1982: North Carolina proposes a landfill in Warren County—the county with the highest percentage of black residents in the state—mobilizing hundreds of protestors. 523 people were arrested after the 6-week protest that drew national media attention. Dollie Burwell, the Rev. Leon White, and the Rev. Benjamin Chavis, Jr., of the UCC’s Commission for Racial Justice played a central role in this watershed event for the environmental justice movement.
1987: The UCC’s Commission for Racial Justice issued its landmark report 'Toxic Wastes and Race in the United States.' The study found that race rose to the top among variables associated with the location of a toxic waste facility. Three out of five Black and Hispanic Americans lived in a community that housed what the EPA called an “uncontrolled toxic waste site.” This sparked a national conversation over the placement of toxic waste facilities.
1991: The UCC’s Commission for Racial Justice lead the organizing of the first National People of Color Environmental Leadership Summit in Washington, DC. Over 600 people gathered and ultimately adopted the historic Principles of Environmental Justice. In 17 principles, the document articulates a comprehensive ethical framework that directly impacted a UN Conference on Environment and Development. The Principles have been reprinted in over a thousand publications.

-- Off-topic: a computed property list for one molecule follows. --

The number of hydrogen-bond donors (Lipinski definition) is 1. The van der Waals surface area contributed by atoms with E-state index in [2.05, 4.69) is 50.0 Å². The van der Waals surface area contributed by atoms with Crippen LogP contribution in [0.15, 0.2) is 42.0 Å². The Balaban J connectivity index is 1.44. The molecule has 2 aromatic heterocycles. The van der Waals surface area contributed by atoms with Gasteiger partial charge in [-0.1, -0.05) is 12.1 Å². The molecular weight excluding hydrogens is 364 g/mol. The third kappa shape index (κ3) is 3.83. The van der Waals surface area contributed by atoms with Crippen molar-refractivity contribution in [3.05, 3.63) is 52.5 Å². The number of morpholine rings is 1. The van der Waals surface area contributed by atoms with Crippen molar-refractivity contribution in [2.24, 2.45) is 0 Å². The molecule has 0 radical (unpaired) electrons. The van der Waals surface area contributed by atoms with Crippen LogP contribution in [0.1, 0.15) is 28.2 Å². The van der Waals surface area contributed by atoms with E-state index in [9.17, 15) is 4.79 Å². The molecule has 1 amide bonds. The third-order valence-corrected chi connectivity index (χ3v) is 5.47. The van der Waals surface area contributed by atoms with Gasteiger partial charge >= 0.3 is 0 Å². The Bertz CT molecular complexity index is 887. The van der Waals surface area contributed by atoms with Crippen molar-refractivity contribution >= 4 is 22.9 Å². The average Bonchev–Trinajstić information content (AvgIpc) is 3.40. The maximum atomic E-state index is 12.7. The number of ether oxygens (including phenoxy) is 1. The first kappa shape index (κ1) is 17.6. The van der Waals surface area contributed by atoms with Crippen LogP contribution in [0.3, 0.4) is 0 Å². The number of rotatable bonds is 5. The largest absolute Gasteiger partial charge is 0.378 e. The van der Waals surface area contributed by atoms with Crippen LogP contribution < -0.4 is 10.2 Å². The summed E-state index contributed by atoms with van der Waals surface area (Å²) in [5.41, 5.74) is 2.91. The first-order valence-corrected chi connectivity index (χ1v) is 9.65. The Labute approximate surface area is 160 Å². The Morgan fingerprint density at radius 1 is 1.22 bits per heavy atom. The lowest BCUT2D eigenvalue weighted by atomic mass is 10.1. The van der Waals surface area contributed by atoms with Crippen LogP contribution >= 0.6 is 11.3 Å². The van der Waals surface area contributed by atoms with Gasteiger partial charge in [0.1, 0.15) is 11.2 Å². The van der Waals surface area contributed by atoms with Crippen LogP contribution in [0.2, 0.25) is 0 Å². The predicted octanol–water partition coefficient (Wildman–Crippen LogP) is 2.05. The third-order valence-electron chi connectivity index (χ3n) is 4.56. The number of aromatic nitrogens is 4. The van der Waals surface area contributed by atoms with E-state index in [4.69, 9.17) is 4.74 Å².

2007: Justice and Witness Ministries of the United Church of Christ published 'Toxic Wastes and Race at Twenty: 1987-2007.' The report found racial disparities in the location of toxic waste facilities were “greater than previously reported.” People of color comprised the majority of the population in communities within 1.8 miles of a facility. Neighborhoods with facilities clustered close together had an even higher percentage of people of color.
2013: With a vote, the UCC became the first denomination to pass a resolution calling for divestment from fossil fuel companies. The resolution pointed to a range of inequities that result from the impact of climate change, while also highlighting the need for a just and compassionate shift away from fossil fuels.
2019: The UCC became the first Christian denomination to endorse the Green New Deal. As part of this resolution, churches were called upon to advocate “for policies and legislation that advance the goals of the Green New Deal, including its commitment to address the ‘systemic injustices’ that disproportionally affect ‘frontline and vulnerable communities.’”